# Kris's Research Notes

## March 12, 2012

### 2+1 GaAs Simulations

Filed under: GaAs Simulations — Kris Reyes @ 4:21 pm

Our KMC code can be easily extended to 2+1 dimensions by altering the underlying lattice to include a z-component. In this note, I describe how this change was made and present interesting simulation results from a brief set of runs with the 2+1 system. While the parameters used have not been tuned to experimental evidence, we see that the simulations are able to capture a wide range of phenomena that depend on both energy and experimental parameters. This can serve as a starting point for future work.

## The Zinceblende Lattice

Atoms are placed in space with integer coordinates. In the lattice, an atom has four nearest neighbors and 12 next-nearest neighbors. Consider an atom with integer coordinates (x, y, z). The nearest neighbor bonds of this atom are specified below:

In this way, the plane determine by the two bonds above an atom is perpendicular to the plane determine by the bottom two bonds. Next-nearest neighbor bonds form an fcc lattice:

In the z-direction, atomic planes repeat with periodicity 4, corresponding to a structure isomorphic to $\mathbb Z / 4\mathbb Z \times \mathbb Z / 2\mathbb Z$. That is, the offset $(dx, dy)$ of a plane at height $z$ is given by

$\displaystyle dx = z \mod 4$,

$\displaystyle dy = z \mod 2$.

N.B. The lattice does not occupy the entire integer lattice $\mathbb Z^3$. Rather, the coordinates (x,y,z) for points on the zincblende lattice have the form:

$\displaystyle x = 4i + (2\mod j) + (k\mod 4)$,

$\displaystyle y = 2j + (k\mod 2)$,

$\displaystyle z = k$,

where $i, j, k \in \mathbb Z$ and $a \mod b$ here means simply the remainder of the division $\frac{a}{b}$.

Throughout this note, we consider simulations on a 64×64 atom domain.

## GaAs Substrate Growth

As before, our initial set of runs simulate substrate growth. Ga flux is fixed at $F_{Ga} = 0.1$ ML/sec, while temperature is varied between 625 and 1000 K. The bond strengths used are summarized below:

$\gamma_{GA} = 0.5$ eV,

$\gamma_{GG} = 0.4$ eV, $\gamma^\prime_{GG} = 0.1$ eV,

$\gamma_{AA} = 0.1$ eV, $\gamma^\prime_{AA} = 0.1$ eV,

$\mu_{AS} = 0.6$ eV.

Moreover, all atom-atom exchanges were turned off so that surface diffusion was the only mechanism for atom movement.
Both Ga and As were deposited with fluxes $F_{Ga}, F_{As}$, respectively, at the selected temperature until five monolayers of material were deposited. The resulting profile was imaged top-down to produce a 2D plot both in color and in grayscale. Also, note that the fundemental lattice parallelogram is a cube of side length 4. The numbers on the axes for the plots in this note report length, so in order to get the number of lattice cells, one should divide the length by 4.

### Effect of $F_{As}$

Fix $T = 666K$ and vary $F_{As} = 0.05, 0.1, 0.2, ... 1.0 eV$. Here are the results:

 $F_{As} = 0.05$ ML/sec $F_{As} = 0.1$ ML/sec $F_{As} = 0.2$ ML/sec $F_{As} = 0.4$ ML/sec $F_{As} = 0.6$ ML/sec $F_{As} = 0.8$ ML/sec $F_{As} = 1.0$ ML/sec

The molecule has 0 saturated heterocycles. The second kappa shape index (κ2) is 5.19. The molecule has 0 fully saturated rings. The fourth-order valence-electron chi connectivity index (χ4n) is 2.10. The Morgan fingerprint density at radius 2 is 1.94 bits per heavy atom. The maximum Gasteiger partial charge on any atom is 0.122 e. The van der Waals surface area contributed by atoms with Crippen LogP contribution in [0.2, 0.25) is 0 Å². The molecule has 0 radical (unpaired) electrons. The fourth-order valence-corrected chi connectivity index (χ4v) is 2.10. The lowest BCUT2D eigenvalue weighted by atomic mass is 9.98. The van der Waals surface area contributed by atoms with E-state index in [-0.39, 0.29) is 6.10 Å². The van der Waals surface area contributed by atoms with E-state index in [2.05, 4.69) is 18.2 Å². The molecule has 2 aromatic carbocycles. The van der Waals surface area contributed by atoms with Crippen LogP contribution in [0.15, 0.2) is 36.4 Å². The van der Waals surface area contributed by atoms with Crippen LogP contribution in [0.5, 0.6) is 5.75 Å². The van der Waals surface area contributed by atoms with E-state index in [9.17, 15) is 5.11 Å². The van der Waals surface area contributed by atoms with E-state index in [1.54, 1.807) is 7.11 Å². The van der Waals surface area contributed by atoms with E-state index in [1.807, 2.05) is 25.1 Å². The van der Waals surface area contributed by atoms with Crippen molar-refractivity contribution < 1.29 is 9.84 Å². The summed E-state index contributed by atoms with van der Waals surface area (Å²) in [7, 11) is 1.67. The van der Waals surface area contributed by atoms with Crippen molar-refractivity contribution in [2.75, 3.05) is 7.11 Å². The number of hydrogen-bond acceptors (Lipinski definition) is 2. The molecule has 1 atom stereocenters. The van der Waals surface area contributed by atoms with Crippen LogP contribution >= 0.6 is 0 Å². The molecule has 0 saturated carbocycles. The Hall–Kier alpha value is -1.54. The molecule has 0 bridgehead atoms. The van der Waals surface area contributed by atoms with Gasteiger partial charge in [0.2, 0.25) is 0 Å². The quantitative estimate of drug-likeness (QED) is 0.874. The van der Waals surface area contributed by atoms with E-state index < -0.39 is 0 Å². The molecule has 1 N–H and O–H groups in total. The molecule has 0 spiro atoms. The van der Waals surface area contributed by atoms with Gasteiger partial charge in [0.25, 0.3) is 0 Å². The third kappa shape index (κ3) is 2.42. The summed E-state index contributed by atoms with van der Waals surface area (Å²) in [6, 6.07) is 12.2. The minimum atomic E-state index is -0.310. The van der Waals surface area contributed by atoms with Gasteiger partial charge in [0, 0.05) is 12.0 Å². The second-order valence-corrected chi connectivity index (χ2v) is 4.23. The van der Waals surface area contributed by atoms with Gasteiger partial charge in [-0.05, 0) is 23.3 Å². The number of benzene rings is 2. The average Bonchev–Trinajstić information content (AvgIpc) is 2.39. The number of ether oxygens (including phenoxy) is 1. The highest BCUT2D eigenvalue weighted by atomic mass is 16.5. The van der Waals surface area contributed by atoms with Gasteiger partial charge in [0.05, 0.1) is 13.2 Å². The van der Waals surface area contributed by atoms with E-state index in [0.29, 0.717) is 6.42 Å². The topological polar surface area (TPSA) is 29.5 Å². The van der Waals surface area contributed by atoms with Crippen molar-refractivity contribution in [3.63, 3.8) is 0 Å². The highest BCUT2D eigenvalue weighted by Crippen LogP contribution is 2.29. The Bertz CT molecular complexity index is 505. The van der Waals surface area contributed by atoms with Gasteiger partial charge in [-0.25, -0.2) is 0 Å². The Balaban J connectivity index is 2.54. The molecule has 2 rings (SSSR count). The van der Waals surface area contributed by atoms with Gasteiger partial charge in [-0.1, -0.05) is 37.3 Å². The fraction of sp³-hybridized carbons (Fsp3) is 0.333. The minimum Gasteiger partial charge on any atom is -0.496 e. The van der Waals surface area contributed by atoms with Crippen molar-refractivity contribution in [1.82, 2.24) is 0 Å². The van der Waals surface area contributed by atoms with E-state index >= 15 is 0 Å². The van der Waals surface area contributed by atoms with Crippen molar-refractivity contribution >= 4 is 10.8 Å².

There are many interesting features in the results above. First, we see that for low As flux $F_{As} = 0.05$ ML/sec, the surface is Ga terminated. In fact, a faceted Ga droplet has formed. Below it, there are islands that appear to prefer growth in the $[\bar{1}10]$ direction (assuming I understand how matlab indexes an image).

Increasing the As flux to $F_{As} = 0.1$ ML/sec, the surface Ga concentration has fallen to 44% and the islands don’t seem to have a prefered direction of growth. As the As flux is increased, islands preferentially grow in the $[110]$ direction.

Moreover, in the high As flux cases, the growth mode switches from island formation to highly direction rows several atoms thick. Here is a portion of one such row, showing only the top two layers of atoms:

We observe that the rows are As terminated, and there appears to be a preference for As atoms to occur in pairs. Could this be an attempt by the simulation to dimerize As atoms on the surface while staying on lattice?

### Effect of $T$

Here, we fix $F_{As} = 0.4$ ML/sec, and vary $T$ between 625 and 1000K:

 $T = 625$ K $T = 666$ K $T = 714$ K $T = 769$ K $T = 833$ K $T = 909$ K $T = 1000$ K

We see similar behavior as before. In the low temperature case, there is preferential growth in the $[110]$ direction as As atoms form rows 2-4 atoms wide. In the mid-temperature regime, growth is less anisotropic, resulting in larger and wider island formation (e.g.$T = 769$ K). The resulting substrate at T=833 case is the transition between an As-terminated and Ga-terminated system. The morphology here seems confused — growth occurs in both the $[110]$ and $[\bar{1}10]$ case, resulting in a crisscrossed pattern. Past this, for higher temperatures, growth is toward the $[\bar{1}10]$ direction and the system is Ga terminated.